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Line Management and Feedback

Carl Duncker Management Training

As a line manager, how do you motivate the individuals in your team?

Motivation and Feedback

For staff to become motivated, they require ongoing and consistent recognition and feedback. As a line manager, you are the representation of the working culture in your team. The environment in which team members work should be appreciative, welcoming and supportive. Unfortunately, this is not always the case.

In this short blog on motivation through feedback, you’ll learn simple and effective quick wins that will help motivate your team. You’ll explore a actions you can take to deliver feedback to your team whilst avoiding the pitfalls of getting it wrong.

Effective line management understands that each and every touch point with their direct reports is a moment of engagement. An opportunity to build the motivation and development of each individual. However, too many times opportunities are missed, the interaction is indifferent or, at worse, damaging.

The effect of consistent feedback is often compared to an emotional bank account. We want to guarantee that our team has a positive balance by ensuring the amount of positive recognition outweighs the negative.

How To Give Positive Feedback

How to reinforce desired behaviours with positive feedback

  • Just say “thanks”. A brief thank you word or sticky note may be small but has a big impact.
  • Affirmations. Praise your team members for good work. The more specific the praise the more powerful and long-lasting the effect. Vague feedback can be received with scepticism but your feedback will resonate more positively when you praise a specific point For instance, saying “good meeting” is helpful but “Great meeting. The way you handled their objections right at the open was really clever. They knew we meant business and it set the tone for the meeting” is better.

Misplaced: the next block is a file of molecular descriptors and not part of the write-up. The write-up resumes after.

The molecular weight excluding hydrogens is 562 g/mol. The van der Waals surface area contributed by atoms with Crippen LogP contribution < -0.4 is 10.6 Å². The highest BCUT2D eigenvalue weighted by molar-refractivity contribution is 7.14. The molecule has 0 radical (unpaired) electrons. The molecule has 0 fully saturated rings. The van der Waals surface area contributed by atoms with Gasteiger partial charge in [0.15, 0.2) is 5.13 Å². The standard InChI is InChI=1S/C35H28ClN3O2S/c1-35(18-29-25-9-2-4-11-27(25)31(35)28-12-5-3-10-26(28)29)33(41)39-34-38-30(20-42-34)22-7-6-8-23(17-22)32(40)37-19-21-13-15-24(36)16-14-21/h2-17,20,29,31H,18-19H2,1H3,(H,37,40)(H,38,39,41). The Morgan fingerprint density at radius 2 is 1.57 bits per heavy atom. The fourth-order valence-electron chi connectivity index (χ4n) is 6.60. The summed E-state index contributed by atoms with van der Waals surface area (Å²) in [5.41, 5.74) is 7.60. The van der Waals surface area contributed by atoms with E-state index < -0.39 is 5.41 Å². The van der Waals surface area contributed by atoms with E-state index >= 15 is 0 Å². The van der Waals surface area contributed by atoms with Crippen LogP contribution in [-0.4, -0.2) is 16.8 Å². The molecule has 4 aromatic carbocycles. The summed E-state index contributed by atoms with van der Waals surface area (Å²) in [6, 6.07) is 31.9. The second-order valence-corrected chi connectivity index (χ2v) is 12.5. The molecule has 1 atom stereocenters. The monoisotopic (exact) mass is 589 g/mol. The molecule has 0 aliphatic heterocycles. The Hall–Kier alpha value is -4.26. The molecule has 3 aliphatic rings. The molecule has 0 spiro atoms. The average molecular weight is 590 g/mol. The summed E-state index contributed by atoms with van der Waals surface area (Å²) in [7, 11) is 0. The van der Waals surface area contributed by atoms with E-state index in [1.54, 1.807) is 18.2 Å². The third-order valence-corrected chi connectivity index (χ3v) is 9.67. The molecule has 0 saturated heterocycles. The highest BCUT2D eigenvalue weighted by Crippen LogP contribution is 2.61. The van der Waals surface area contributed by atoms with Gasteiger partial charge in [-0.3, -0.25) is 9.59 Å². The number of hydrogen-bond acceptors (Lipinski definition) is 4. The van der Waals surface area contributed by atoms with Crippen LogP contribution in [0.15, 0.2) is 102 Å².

• Smile and praise: “What I like about you Andy is that you’re always positive. It makes working in this team really rewarding”.
  • Protect your team members. Organisations and offices can often be places of division and disharmony. Worse still, left unchecked, unsupportive cultures bring bullying and unwarranted criticism upon your team. As an effective team leader, it is your responsibility to protect your team from such behaviours. You’ll build goodwill and respect with your team members too by doing so.

Becoming a Line Manager

So here are some key things to avoid when line managing employees:

Your people skills are noted and appreciated when you are asked to become a line manager.  So you should have a sense of when your words and actions are inappropriate or demotivating. However, too often this isn’t the case.

  • Don’t unfairly exclude team members from meetings, important conversations or pertinent issues within the workplace. The key point here is when the exclusion can be seen as unwarranted, targeted or spiteful. Ask yourself, “would this person understand their exclusion to be unfair?” If your reasons are sound, it may be worth a quiet word to explain your perspective, offer your employee reassurance, and affirm that their skills are valued and will be appreciated on another occasion.
  • General indifference to a team member or their actions is likely to demotivate an individual and impact on the productivity of your team.
  • Worse than indifference is blame. Passive aggressive slights and comments or public negative feedback is unhelpful. If you have a development issue which is causing you resentment, it is your responsibility as the line manager to manage this appropriately using constructive feedback in an appropriate setting.

In short, the culture in which your team works should be appreciative, welcoming and supportive. Then your team will thrive.